Streetlight  faults recently reported to Council

Due to the recent motor vehicle accident at Fergusson Drive near Kashmir Avenue, the 11KV power line clashed with the streetlight circuit. As a result of this there has been some damage to the streetlights along that section of Fergusson Drive and some of the side streets in that area.

Affected street lights include: Fergusson Drive near Kashmir Avenue, the pedestrian crossing outside Mad Butcher and some side streets in that area.

Council’s streetlight contractors are going through the repair work however some of the materials needed to be ordered and could take few days to arrive. The repair work is expected to finish by the end of next week.

Reporting a Street Light Fault

Street lighting faults need to be reported to Council in the first instance. You can report the problem in the following ways:

  • telephone (04) 527 2169
  • email askus@uhcc.govt.nz
  • report it online using the link in the Resource & Links section.

Maintenance of Street Lights

Street lights are probably one of the highest profile assets that Council has and in some cases Council is entirely reliant on a Utility Operator to maintain the service. In relation to the street lights Council owns the lanterns (lights) and the dedicated street light poles, other poles which have a shared use are owned by a utility operator which is generally Wellington Electricity Ltd (WEL). WEL also own and maintain all the cable that supplies the power to the street lights. What this means is that if there are individual lanterns not working then it is probably a fault with the lantern and Council’s contractor can fix it, however, if there are a number of lanterns not working it is more than likely a circuit fault which WEL is responsible for fixing.

Circuit Faults are not always easy to locate and not always a consistent fault but can be intermittent in nature where a fuse is replaced and the lights are then left going only to find that they fail again. A process of sectionalising the circuit or transferring parts of the circuit to other supplies is used to locate these. Some may be due to debris contacting the lighting circuits or intermittent faults within the light stands etc. Other faults can be in underground cables that can be very hard to find and which need to be progressively isolated until the fault is located and repaired.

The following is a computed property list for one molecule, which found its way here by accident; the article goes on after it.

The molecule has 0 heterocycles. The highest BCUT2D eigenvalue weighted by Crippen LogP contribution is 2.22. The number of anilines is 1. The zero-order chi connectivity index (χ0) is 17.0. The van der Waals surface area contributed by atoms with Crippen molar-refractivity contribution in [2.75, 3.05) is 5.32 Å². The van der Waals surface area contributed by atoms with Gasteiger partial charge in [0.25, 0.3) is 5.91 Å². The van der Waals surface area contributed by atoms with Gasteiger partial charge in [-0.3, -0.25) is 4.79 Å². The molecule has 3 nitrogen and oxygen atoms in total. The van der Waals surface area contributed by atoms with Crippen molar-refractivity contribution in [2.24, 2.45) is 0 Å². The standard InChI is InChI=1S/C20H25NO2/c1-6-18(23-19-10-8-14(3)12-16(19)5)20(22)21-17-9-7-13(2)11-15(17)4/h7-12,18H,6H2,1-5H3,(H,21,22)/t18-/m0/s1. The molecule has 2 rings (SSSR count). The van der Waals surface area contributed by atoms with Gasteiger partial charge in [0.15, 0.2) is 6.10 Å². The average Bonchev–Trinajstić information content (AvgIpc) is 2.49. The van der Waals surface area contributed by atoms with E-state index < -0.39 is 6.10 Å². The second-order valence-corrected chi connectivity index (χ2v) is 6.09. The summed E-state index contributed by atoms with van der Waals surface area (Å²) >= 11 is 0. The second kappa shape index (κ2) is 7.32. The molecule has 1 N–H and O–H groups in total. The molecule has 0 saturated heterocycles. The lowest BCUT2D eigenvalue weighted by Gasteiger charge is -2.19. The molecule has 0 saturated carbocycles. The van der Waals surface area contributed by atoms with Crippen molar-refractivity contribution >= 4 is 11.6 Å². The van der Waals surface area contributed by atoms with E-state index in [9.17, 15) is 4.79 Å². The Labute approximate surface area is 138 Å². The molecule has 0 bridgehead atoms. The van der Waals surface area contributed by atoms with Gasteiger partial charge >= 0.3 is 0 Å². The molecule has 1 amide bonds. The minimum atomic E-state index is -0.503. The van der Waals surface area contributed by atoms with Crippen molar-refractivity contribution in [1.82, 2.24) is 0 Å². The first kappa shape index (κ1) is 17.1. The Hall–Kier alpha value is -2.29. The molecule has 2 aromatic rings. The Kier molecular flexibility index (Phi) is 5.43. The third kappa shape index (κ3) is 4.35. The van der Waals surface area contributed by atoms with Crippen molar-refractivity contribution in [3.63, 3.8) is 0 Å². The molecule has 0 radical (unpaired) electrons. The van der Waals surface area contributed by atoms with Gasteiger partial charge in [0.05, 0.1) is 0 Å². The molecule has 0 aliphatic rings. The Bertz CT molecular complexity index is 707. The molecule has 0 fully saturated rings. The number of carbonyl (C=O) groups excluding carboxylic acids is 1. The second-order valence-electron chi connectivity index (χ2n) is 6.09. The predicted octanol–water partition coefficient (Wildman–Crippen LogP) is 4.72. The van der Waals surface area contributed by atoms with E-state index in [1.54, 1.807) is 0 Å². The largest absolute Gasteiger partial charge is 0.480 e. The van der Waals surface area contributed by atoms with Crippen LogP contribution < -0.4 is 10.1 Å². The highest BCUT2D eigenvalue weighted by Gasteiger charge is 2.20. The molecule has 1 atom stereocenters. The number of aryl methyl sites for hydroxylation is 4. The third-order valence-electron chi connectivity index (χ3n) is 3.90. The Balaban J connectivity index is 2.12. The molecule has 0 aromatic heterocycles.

In some areas WEL have found that the faults have been in different parts of the network and different streets. The faults have been different, though some faults were occurring around the same time which meant that large areas were in darkness at the same time.

Council has performance targets within its maintenance contract that our contractor consistently meets, WEL also has a performance target of repairing 80% of network faults within 5 working days and across the Region WEL’s contractor is generally meeting this target.

It is accepted that if your area is in darkness whether the contractor is generally meeting their performance target or not is not very comforting, all you want is the street lights working. Council and WEL want exactly the same result and strive to achieve that result.

 

Last updated on 16 Mar 2017